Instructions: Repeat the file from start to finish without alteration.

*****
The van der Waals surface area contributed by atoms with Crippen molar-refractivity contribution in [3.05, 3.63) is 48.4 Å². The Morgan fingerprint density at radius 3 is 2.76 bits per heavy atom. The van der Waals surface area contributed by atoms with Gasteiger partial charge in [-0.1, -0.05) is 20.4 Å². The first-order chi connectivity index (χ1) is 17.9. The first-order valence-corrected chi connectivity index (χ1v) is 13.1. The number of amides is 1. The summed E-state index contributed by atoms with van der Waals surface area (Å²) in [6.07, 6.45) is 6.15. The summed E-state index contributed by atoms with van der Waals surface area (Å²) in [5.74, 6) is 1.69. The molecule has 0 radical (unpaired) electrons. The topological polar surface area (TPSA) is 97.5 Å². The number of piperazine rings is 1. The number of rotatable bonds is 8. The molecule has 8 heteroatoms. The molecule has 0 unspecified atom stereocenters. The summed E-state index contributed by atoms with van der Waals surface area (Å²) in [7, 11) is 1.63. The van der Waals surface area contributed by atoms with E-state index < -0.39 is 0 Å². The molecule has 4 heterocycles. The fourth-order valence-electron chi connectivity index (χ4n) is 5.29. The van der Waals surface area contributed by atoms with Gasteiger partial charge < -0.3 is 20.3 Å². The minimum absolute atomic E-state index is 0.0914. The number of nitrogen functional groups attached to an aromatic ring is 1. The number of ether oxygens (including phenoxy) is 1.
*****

The van der Waals surface area contributed by atoms with Crippen molar-refractivity contribution in [3.05, 3.63) is 48.4 Å². The Morgan fingerprint density at radius 3 is 2.76 bits per heavy atom. The van der Waals surface area contributed by atoms with Gasteiger partial charge in [-0.1, -0.05) is 20.4 Å². The first-order chi connectivity index (χ1) is 17.9. The first-order valence-corrected chi connectivity index (χ1v) is 13.1. The number of amides is 1. The summed E-state index contributed by atoms with van der Waals surface area (Å²) in [6.07, 6.45) is 6.15. The summed E-state index contributed by atoms with van der Waals surface area (Å²) in [5.74, 6) is 1.69. The molecule has 0 radical (unpaired) electrons. The topological polar surface area (TPSA) is 97.5 Å². The number of piperazine rings is 1. The number of rotatable bonds is 8. The molecule has 8 heteroatoms. The molecule has 0 unspecified atom stereocenters. The summed E-state index contributed by atoms with van der Waals surface area (Å²) in [7, 11) is 1.63. The van der Waals surface area contributed by atoms with E-state index < -0.39 is 0 Å². The molecule has 4 heterocycles. The fourth-order valence-electron chi connectivity index (χ4n) is 5.29. The van der Waals surface area contributed by atoms with Gasteiger partial charge < -0.3 is 20.3 Å². The minimum absolute atomic E-state index is 0.0914. The number of nitrogen functional groups attached to an aromatic ring is 1. The number of ether oxygens (including phenoxy) is 1.